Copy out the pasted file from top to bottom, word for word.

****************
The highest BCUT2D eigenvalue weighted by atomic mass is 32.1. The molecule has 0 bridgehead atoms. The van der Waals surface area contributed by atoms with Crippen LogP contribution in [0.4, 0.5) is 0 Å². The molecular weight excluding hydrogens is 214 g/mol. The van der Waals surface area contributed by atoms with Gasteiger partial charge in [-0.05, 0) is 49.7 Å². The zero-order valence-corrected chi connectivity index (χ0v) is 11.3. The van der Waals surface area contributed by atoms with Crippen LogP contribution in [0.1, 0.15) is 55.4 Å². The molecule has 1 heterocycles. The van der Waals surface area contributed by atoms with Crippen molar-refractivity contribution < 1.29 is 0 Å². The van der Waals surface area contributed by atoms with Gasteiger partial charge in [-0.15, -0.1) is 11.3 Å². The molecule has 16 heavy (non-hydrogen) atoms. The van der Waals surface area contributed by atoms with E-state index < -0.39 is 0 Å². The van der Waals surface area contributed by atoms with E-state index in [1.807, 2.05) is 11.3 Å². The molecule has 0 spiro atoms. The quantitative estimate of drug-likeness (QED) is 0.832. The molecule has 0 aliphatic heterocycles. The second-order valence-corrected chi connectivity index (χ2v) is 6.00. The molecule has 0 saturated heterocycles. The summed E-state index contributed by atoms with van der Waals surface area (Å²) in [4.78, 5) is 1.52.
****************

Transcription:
The highest BCUT2D eigenvalue weighted by atomic mass is 32.1. The molecule has 0 bridgehead atoms. The van der Waals surface area contributed by atoms with Crippen LogP contribution in [0.4, 0.5) is 0 Å². The molecular weight excluding hydrogens is 214 g/mol. The van der Waals surface area contributed by atoms with Gasteiger partial charge in [-0.05, 0) is 49.7 Å². The zero-order valence-corrected chi connectivity index (χ0v) is 11.3. The van der Waals surface area contributed by atoms with Crippen LogP contribution in [0.1, 0.15) is 55.4 Å². The molecule has 1 heterocycles. The van der Waals surface area contributed by atoms with Crippen molar-refractivity contribution < 1.29 is 0 Å². The van der Waals surface area contributed by atoms with Gasteiger partial charge in [-0.15, -0.1) is 11.3 Å². The molecule has 16 heavy (non-hydrogen) atoms. The van der Waals surface area contributed by atoms with E-state index < -0.39 is 0 Å². The van der Waals surface area contributed by atoms with E-state index in [1.807, 2.05) is 11.3 Å². The molecule has 0 spiro atoms. The quantitative estimate of drug-likeness (QED) is 0.832. The molecule has 0 aliphatic heterocycles. The second-order valence-corrected chi connectivity index (χ2v) is 6.00. The molecule has 0 saturated heterocycles. The summed E-state index contributed by atoms with van der Waals surface area (Å²) in [4.78, 5) is 1.52.